"So, that’s when I realised I have to do this on my own. Moreover, the engineering classes in Delhi are held in English, and here I was from a Hindi-medium background.
“My life then was like that line from the Hindi movie — Taare Zameen Par — “I can see your lips move, but I can’t understand.”
During the exams, we would read the answers and not know the questions because the questions were written in English. I taught myself to read the same book in Hindi and English so that I could teach myself the language.
Bhagwan meherban, toh gadha pahelwan (When God blesses you, even the donkey can become a wrestler). By sheer fluke, I passed my engineering, and I told myself:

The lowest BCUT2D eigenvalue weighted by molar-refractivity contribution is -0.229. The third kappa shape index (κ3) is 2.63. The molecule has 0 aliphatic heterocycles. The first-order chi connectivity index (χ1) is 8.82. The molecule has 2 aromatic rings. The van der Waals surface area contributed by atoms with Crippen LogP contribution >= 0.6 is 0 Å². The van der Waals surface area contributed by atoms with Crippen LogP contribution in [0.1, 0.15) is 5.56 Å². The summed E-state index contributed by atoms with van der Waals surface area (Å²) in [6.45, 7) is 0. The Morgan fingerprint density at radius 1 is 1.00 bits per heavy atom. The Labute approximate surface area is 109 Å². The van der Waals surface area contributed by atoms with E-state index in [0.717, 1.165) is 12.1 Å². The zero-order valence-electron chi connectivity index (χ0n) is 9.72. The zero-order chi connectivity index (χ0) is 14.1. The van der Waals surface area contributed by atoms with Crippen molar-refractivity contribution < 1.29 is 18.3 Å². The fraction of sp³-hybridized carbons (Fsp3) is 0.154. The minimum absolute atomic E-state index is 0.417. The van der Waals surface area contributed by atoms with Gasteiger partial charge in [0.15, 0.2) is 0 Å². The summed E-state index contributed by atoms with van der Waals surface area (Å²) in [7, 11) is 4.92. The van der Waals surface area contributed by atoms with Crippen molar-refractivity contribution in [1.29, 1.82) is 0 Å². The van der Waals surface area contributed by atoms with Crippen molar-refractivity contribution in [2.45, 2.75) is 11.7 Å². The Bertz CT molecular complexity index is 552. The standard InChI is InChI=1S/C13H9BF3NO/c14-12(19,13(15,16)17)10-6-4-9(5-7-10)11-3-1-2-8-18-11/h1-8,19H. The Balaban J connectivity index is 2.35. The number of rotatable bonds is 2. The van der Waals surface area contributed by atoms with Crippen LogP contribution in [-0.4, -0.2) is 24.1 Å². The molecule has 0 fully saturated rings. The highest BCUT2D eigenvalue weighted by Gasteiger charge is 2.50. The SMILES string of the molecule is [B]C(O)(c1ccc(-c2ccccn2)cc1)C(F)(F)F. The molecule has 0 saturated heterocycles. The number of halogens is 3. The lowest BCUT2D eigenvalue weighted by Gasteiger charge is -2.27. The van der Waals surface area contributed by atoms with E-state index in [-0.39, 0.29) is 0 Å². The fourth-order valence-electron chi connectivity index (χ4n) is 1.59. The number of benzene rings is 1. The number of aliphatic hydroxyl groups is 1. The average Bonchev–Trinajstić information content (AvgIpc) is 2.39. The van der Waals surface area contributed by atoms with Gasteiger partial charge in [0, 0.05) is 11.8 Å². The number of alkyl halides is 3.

“Rote hue aate hai sab, hasta hua jo jayega. Wo mukandar ka sikandar kehlayega.”
Converting obstacles into opportunities
The turning point in my life came when one Sunday I went to the Dharia Gunj market in Delhi. There, I picked up a second-hand Forbes magazine and read about how companies such as Apple, Intel, and HP built companies from a basement garage. More than anything in the world then, I wanted to go to Stanford and Silicon Valley. But I didn’t have the money or the resources. That’s when I told myself:
“Silicon Valley nahi jayenge to apne galli ko Silicon Valley bana denge.” (If I can’t go to the Silicon Valley, I will make my own alley into Silicon Valley)